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On the morning of July 29, 1995, Robert McCrum--forty-two-years old, newly married, at the top of his profession as one of British publishing's most admired editors, and in what he thought was the full bloom of health--awoke to find himself totally paralyzed on the left side, the victim of a stroke brought on by a massive cerebral hemorrhage. In My Year Off, McCrum takes readers through his own education about strokes and the frustrating reality that medical science can neither pinpoint the cause of his stroke nor offer any guarantee of recovery. He poignantly writes about his life being irrevocably changed, and, in a new afterword, how his book has touched others. McCrum's recovery is beset by anger and depression, but also marked by the love of his wife, Sarah Lyall, a love that proves equal to their dismaying circumstances. With excerpts from both their journals sprinkled throughout, My Year Off is much more than a story of recovery: It is a love story of the most realistic--and hence, inspiring--kind.
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On July 28, 1995, Robert McCrum suffered a severe stroke at the age of 42. His thoughtful memoir chronicles the long, arduous process of recovery. Drawing on his own diaries and those of his wife, Sarah Lyall (then the publishing columnist for the New York Times), McCrum presents a detailed portrait of the physical and psychological effects of a stroke. His speech was impaired and his left arm and leg were paralyzed, but almost worse was the emotional havoc those disabilities wrought. As the hard-driving, hard-living editor of English publishing house Faber & Faber, McCrum had defined himself for 20 years by what he did--now he was forced to ask himself who he was. He ruefully admits that his upbringing in the privileged British upper-middle class, traditionally suspicious of introspection, had ill prepared him for such a struggle, and he pays loving tribute to his American spouse's crucial role in his recovery. (Indeed, the excerpts from Lyall's diaries, which honestly reveal doubt, fear, and anger, are among the book's most moving sections.) Famous friends like Salman Rushdie and Michael Ondaatje make appearances at McCrum's London hospital bedside, but Lyall is the narrative's heroine, and the hard-working staff of physical and speech therapists the invaluable supporting players. The author's lucid explanation of stroke's medical aspects and thorough account of his slow progress toward nearly full recovery will inform and inspire other stroke victims, but at heart this is a touching marital love story and an exciting drama of personal rebirth. --Wendy SmithFrom the Publisher:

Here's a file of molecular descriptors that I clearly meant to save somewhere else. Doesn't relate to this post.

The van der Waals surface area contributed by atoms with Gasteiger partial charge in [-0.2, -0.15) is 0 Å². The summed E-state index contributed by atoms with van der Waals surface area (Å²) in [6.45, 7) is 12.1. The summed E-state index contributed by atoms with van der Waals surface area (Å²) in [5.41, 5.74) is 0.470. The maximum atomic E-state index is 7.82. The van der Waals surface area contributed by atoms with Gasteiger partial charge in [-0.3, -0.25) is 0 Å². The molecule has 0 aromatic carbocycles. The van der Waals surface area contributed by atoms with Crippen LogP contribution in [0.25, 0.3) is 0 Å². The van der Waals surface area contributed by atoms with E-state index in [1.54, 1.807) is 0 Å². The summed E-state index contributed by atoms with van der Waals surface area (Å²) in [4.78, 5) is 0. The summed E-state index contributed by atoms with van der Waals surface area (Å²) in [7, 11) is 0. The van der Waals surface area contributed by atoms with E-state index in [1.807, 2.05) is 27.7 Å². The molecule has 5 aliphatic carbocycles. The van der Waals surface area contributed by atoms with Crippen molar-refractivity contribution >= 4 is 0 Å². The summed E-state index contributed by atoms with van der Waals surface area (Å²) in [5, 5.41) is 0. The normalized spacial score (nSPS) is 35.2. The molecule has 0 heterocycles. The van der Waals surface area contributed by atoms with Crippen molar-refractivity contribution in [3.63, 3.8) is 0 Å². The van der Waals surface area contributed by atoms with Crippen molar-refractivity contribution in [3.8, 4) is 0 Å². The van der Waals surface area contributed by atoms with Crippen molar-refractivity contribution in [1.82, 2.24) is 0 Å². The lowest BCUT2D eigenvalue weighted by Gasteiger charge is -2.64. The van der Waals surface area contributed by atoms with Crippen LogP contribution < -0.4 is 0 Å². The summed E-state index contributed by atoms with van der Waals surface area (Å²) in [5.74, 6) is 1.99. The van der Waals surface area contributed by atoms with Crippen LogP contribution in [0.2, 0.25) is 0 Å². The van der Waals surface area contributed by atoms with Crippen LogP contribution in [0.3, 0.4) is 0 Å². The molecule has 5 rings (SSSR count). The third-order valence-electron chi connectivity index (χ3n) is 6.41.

"My Year Off" has been chosen by "Publisher's Weekly" as one of their Best Books of the Year for 1998.
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Book Description Norton, 1998. Condition: New. book. Seller Inventory # M0330369687